How Wide Should A Staircase Be [By Type of Staircase]?

When adding or remodeling a staircase it is important to make sure your stairs are wide enough. But how wide should a staircase be, and how do you measure it? We’ve done the research and have the answers you are looking for.

Local building codes outline the minimum width of a staircase, most codes following the International Residential Code. A standard staircase has a minimum width of 36 inches, measured above the handrail. If there is a single handrail, the staircase must be at least 31.5 inches wide at all locations below the top of the handrail. For double handrail staircases, the minimum width is 27 inches below the top of the handrail. There are exceptions for certain styles of staircases.

We discuss the width requirements for each type of staircase in detail below, what type of layouts they work best in, how wide a stair landing should be, and more. So, please continue reading.

A vertical shot of a curved wooden stairs, How Wide Should A Staircase Be [By Type of Staircase]?

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Staircase Width By Style

When it comes to a staircase, the IRC lays out detailed requirements. Every location in the US except Wisconsin, the District of Columbia, Guam, the US Virgin Islands, and Puerto Rico follows the IRC. With this in mind, we will use the IRC requirements as our reference point when discussing the minimum width for the various stair types.

Straight Staircases

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Staircase with wooden tread


Straight stairs have a minimum width of 36 inches. This requirement extends to all places above the handrail height, which is required to fall within the 34-38 inch range above the stairs. That minimum width extends to at least 6 feet 8 inches above the line of the front of the stair treads.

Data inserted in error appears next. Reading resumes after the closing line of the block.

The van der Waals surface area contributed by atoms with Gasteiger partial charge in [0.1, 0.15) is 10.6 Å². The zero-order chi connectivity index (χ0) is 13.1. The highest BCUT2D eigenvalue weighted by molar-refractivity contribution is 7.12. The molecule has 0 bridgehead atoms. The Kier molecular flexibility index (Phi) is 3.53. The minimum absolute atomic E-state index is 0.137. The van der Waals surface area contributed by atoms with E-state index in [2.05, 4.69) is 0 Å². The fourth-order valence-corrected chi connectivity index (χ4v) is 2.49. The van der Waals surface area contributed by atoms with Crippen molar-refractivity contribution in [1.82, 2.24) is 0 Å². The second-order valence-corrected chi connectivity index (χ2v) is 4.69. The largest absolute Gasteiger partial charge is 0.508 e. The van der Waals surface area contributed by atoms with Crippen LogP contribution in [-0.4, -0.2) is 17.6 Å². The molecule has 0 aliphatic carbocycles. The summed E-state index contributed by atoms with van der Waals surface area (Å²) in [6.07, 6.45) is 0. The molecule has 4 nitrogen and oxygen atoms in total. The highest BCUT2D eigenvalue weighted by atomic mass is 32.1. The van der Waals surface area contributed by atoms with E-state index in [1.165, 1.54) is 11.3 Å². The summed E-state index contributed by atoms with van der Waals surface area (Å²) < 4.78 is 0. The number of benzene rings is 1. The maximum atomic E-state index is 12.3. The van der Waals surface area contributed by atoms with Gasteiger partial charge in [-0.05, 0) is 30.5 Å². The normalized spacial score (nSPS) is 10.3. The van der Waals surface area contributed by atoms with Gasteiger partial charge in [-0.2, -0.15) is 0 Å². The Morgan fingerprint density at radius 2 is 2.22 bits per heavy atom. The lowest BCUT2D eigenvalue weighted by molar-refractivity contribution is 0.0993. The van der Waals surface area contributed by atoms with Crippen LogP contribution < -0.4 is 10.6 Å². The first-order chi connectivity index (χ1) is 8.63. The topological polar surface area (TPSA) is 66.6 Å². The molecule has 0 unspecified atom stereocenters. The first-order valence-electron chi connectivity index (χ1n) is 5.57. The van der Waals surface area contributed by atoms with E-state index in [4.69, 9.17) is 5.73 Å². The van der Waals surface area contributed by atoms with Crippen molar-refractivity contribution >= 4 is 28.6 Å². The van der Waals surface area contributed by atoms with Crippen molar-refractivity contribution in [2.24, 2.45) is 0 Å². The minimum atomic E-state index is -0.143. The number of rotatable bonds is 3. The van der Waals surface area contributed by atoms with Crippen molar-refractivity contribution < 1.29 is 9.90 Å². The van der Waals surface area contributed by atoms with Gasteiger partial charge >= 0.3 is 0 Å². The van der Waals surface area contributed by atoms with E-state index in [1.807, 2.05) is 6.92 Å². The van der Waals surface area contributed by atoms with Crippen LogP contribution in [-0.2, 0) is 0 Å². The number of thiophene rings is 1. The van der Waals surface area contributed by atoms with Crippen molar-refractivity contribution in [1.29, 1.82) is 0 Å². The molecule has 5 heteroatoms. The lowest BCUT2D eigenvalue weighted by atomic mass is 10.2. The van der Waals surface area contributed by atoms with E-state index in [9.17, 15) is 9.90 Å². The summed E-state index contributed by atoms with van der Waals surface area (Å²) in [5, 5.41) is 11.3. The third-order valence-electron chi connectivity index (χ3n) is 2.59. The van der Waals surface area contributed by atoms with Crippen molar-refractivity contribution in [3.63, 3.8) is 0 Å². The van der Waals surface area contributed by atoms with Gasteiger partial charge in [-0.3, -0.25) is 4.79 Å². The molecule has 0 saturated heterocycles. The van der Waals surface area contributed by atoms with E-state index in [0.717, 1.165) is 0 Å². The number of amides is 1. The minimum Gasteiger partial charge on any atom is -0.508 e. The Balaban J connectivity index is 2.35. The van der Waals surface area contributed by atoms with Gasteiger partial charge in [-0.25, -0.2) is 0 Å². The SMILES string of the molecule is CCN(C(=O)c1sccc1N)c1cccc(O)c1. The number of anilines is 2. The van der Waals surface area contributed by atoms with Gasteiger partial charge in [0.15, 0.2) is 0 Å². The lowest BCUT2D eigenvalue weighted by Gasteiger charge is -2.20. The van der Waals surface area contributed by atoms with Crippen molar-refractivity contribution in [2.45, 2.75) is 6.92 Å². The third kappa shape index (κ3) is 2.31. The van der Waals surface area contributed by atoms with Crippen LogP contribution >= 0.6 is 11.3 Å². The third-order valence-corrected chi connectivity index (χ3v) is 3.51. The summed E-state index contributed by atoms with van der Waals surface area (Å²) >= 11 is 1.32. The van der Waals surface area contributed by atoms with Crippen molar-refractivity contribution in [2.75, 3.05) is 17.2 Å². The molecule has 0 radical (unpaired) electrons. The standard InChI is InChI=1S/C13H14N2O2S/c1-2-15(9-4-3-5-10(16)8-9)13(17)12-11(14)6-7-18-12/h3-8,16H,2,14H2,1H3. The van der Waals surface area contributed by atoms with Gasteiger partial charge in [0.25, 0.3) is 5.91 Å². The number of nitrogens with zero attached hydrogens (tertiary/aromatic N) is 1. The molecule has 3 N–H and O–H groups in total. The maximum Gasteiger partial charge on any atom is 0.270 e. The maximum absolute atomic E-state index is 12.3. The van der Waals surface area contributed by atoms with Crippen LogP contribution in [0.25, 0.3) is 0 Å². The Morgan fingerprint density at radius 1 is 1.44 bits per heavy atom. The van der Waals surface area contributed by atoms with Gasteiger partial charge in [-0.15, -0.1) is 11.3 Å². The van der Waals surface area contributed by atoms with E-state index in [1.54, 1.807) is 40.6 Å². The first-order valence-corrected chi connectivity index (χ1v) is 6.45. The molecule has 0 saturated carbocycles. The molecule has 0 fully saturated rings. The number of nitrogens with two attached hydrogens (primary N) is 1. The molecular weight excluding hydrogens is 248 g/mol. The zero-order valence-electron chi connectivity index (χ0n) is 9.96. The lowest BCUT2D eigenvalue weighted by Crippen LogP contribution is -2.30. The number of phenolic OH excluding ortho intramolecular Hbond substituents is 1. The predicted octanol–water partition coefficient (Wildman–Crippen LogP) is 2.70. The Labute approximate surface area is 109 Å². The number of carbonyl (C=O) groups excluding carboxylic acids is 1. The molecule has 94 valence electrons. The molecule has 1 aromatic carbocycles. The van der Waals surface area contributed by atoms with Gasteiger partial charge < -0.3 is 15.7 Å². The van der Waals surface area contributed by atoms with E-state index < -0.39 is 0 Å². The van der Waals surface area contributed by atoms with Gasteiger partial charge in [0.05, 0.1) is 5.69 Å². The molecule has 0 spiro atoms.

The required width at the handrail and below depends on the number of handrails. Stairs must have at least one handrail, and it can project no more than 4.5 inches. This makes the minimum requirement at the handrail and below 31.5 inches if there is one handrail and 27 inches if there are two handrails.

Straight staircases are the easiest to build and are generally the easiest to climb, but they aren’t the most visually appealing in every space. If you have trouble dedicating this much space in a straight line, or if you prefer a design with a little more pizazz, you may want to look into another style of staircase.

Spiral Staircases

Spiral staircase with wooden treads

Spiral stairs have some exceptions to the staircase requirements of the IRC, receiving their own set of minimums. They must be at least 26 inches wide below the handrail. 

This type of staircase has some of the best aesthetic appeal but can be difficult to carry things up and down. Take that into account when choosing your staircase style.

Spiral staircases take up some of the least space of any staircase design, often rotating around a single center pole. This makes them a good choice if you have limited space. Some homes use them for access to loft spaces.

Quarter Landing Staircases

Wooden staircase with bench in old house

Quarter landing staircases, also known as L-shaped staircases, have the same width requirements as straight staircases. They must be at least 36 wide inches above the handrail and at least 27 or 31.5 inches at and below the handrail, depending on whether you choose a double or single handrail.

These types of stairs work well in locations where you want a bit more visual appeal than a straight staircase will give. They also help add a break in the line of sight between floors, granting a bit of separation and privacy.

Quarter landing staircases are great when there isn’t quite enough room for a straight staircase since they can bend around a corner. They are safer in some cases, since a landing breaks a flight of stairs up into two, meaning fewer stairs if you fall.

But they do have problems if they are in an area where you might be hauling things. Large or heavy items may not make the turn well or need to be lifted above the handrail height to go around the corner. 

Half Landing Staircases


Half landing staircases are often referred to as half-turn, U-shaped, or switchback staircases. These have the same minimums as the straight and quarter landing staircases. They have a 36-inch minimum width. The minimum requirement at the handrail and below 31.5 inches if there is one handrail and 27 inches if there are two handrails.

This type of staircase is essentially two half flights of stairs running parallel to each other, with a landing in between to connect them. These are simple to fit into a design since they take up less linear space. However, they do take more space in width. They are also somewhat more difficult to build and can suffer from some of the same problems that quarter landing staircases have when hauling large items up and down.